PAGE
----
Becoming better at managing money is the main reason why adults want to improve their maths skills, according to a poll released today.
The survey, commissioned by the National Numeracy charity, reveals that a third of adults (34 per cent) want to improve their numeracy or maths skills.
Of these, 37 per cent say they want to improve so that they can manage budgets better and spot good deals. This comes ahead of managing everyday activities such as cooking and DIY (26 per cent), understanding statistics in the media (25 per cent) and getting a job (7 per cent).
Among parents, helping their children is the most common reason (46 per cent).
More than a third of respondents (35 per cent) say they have found some aspect of everyday life challenging because it involved maths or numeracy.
National Numeracy said the findings highlighted the “vital importance” of numeracy skills in underpinning money sense.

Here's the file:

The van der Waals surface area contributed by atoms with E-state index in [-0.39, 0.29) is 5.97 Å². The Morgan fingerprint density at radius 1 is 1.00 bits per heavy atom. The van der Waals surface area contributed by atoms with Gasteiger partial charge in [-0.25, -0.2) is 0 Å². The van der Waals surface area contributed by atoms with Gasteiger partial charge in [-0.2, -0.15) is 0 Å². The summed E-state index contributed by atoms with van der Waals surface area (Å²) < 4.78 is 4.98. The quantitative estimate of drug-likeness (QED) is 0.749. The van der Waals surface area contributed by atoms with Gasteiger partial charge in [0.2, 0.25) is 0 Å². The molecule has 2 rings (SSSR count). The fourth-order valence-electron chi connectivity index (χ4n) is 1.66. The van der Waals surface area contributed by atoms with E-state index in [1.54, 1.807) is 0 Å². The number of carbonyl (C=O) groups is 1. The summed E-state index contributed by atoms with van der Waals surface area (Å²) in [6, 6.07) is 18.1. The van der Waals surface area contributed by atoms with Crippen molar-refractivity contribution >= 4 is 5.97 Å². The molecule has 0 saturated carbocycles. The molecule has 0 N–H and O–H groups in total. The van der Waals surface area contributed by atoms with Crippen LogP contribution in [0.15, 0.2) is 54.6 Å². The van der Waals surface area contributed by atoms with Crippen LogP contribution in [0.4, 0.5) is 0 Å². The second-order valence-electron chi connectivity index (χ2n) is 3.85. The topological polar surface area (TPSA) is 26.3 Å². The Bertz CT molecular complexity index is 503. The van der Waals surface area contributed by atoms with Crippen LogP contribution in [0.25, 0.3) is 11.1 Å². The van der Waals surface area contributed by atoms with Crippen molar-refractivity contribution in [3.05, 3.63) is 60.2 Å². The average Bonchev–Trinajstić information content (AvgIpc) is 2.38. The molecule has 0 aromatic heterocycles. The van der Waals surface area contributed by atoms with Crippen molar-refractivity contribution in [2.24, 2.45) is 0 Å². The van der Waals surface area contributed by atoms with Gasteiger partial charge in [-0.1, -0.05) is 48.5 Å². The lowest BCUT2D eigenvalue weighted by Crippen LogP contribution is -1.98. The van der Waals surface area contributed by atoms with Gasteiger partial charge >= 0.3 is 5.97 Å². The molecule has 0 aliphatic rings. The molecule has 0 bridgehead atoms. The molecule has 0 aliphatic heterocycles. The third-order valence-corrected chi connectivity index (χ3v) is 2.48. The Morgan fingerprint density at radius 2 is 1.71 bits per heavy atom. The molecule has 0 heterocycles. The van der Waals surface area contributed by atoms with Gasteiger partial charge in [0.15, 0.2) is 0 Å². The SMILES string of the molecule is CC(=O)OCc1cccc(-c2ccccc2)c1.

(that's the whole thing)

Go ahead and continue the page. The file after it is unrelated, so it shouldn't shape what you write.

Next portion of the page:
Chief executive Mike Ellicock said: “If you don’t understand the basic maths – if, for example, you don’t get the concept of percentages - you are going to struggle to make good decisions about your money, no matter what changes yesterday’s Budget brought.
“This seems to us blatantly obvious and many of those questioned in the YouGov poll get it, but it still attracts scant regard by so many in the financial sector.”
Mark Rennison, group finance director at Nationwide Building Society, which co-founded National Numeracy, said: “Knowing your numbers isn’t just for the classroom; it’s a valuable skill that lasts a lifetime. Poor numeracy remains an issue that needs to be addressed."
The charity is calling on other financial institutions to “grasp” the importance of good numeracy.
The online poll, National Numeracy’s fourth annual survey of public attitudes to maths and numeracy, questioned more than 2,000 adults from across the UK earlier this month.
The findings also suggest a significant shift in views about maths skills.
While previous surveys have shown people are much more likely to feel embarrassed to admit they are struggle with reading and writing than maths and numbers, this year the gap has narrowed.
Some 63 per cent say they would be embarrassed to tell someone they were no good at maths and numbers, the first time the figure has gone significantly above 50 per cent.
The poll also finds that only half of people surveyed (51 per cent) feel GCSE maths has prepared them well for the workplace.
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